Sunday, January 08, 2012

Hindi Films of 2011 Part II

Hindi Films of 2011: A Short Guide: Part II

Love, Breakup, Zindagi: Two minor stars who aren’t shinning anymore, Zayed Khan and Diya Mirza, come together to rescue each other’s careers, set up a production company and make a movie, casting themselves in the leads, of course. What was missing from the beginning was the spark. The stars are still dim. Zindagi (life) isn’t always fair.

Mausam: The name still reminds you of Bhupinder Singh’s haunting ‘dil dhoonta hai’, and Sharmila Tagore’s brazen prostitute act in Gulzar’s classic. This current “season” of acclaimed actor Pankaj Kapur’s directorial debut wasn’t all that pleasant. I cannot say it was a bad film. It was beautifully photographed, and son Shahid worked hard, and the tale tried to tell about the country’s recent history than just an inane love story. But, the cocktail wasn't potent enough. Perhaps, the problem was with our expectations. We wanted greater things from this seasoned talent.

Memories in March: Another film which polarised audiences. A friend of mine adored the soundtrack. I hated it, not the music per se, but how the music was used to exploit emotions. It’s a "gay" melodrama we are not ready for, yet. Rituporno Ghosh’s lover act doesn’t help the case either. A brave attempt. I am sure scholars will write papers on this in years to come, and discuss representation of homosexuality on silver screen.

Mere Brother Ki Dulhan: If 2011 was the year of female stars, Katrina Kaif proved that she is a real thing, and she’s here to stay, her accent, and poor acting skills notwithstanding. A formula film from the Yash Raj factory becomes a showcase for Kaif’s star charisma. That itself is commendable.

Mod: From 'Dor' to 'Mod', Nagesh Kukunoor returns after his debacle in Bangkok with this love story. You’d especially appreciate it if you are a fan of Ayesha Takia.

Murder 2: Murder (1) was 'Unfaithful'. With Murder 2, the Bhatts come closer home, and decides to rip the Korean thriller ‘The Chaser.’ Full marks for the choice of inspiration. It's a well-made film and one of my favourites. The execution? Now, that’s a million dollar question. However, you got to give it to Emraan Hashmi, this guy can survive anything. Look at him. He survives this second murder, and, with ‘The Dirty Picture’ finally proves himself to be a reliable actor.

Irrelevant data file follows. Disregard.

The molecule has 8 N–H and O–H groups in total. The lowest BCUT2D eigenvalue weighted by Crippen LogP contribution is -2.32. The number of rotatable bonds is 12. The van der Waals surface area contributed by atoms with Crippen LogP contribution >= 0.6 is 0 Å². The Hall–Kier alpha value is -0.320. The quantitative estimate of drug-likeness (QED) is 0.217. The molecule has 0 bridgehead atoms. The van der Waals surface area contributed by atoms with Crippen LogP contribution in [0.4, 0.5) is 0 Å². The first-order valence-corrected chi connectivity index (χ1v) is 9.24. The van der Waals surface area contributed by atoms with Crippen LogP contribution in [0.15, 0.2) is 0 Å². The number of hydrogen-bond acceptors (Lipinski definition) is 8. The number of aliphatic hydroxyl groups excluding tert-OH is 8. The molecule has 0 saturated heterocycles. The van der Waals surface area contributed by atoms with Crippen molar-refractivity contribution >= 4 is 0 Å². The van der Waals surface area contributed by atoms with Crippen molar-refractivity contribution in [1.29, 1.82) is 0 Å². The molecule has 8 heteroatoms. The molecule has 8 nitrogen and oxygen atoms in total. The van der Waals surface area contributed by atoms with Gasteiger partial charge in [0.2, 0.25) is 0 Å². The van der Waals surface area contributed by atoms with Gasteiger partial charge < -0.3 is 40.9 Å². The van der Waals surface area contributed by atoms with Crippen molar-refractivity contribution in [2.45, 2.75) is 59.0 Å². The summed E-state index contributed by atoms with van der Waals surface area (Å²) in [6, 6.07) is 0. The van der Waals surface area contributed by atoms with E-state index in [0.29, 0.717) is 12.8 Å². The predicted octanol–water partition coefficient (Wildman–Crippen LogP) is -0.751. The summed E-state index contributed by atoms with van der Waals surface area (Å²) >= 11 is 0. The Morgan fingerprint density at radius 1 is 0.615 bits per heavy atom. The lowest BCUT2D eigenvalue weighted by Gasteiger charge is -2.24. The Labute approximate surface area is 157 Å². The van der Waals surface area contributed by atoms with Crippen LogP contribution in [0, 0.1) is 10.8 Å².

No One Killed Jessica: Not just Hollywood, now, even we can make movies on current affairs and make them entertaining too (and not preachy, childish like a lot of other films, e.g. ‘Khap’). Rani Mukherji’s bad girl persona helped.

Patiala House: After a series of flops, Akshay Kumar is back in business. Fine. But, it was Anushka Sharma who took another step to stardom with this film.

Pyar Ka Panchnama: The film was like an sms joke, nobody talks about it, but everyone likes reading one, and then perhaps forwarding it. Boys will be boys, political correctness be damned.

Ra.One: Another ‘Ravan’, another debacle. But King Khan cannot sink. You only wish our heroes would find their stories. They seem to forget that they cannot survive and flourish without the story. But, the film gave the middle class Indian family a chance to enjoy a blockbuster in 3D, if you consider this an achievement.

Ready: Salman Khan. Dhiga chika, dhiga chika...

Rockstar: Ranbir Kapoor arrives. From a star in making, he’s finally a star. What you care more about, however, is the return of A R Rahman to his former glory, and the virtuosity of Mohit Chauhan. It’s a long journey from Silk Route to Rockstar, but a glorious one.

Saheb, Biwi Aur Gangster: In India, we don’t have the concept of indie (independent) cinema. If it were, this would be the best indie film produced in India in 2011. It's surprising why Tigmanshu Dhulia (‘Haasil’, ‘Charas’) hasn’t entered the big league yet. Though the title alludes to the Guru Dutt classic, the film is a study of power and corruption, accentuated by the performance of all the three leads, Jimmy Shergill, Mahie Gill, and Randeep Hooda, who, for a change, plays a criminal than a policeman.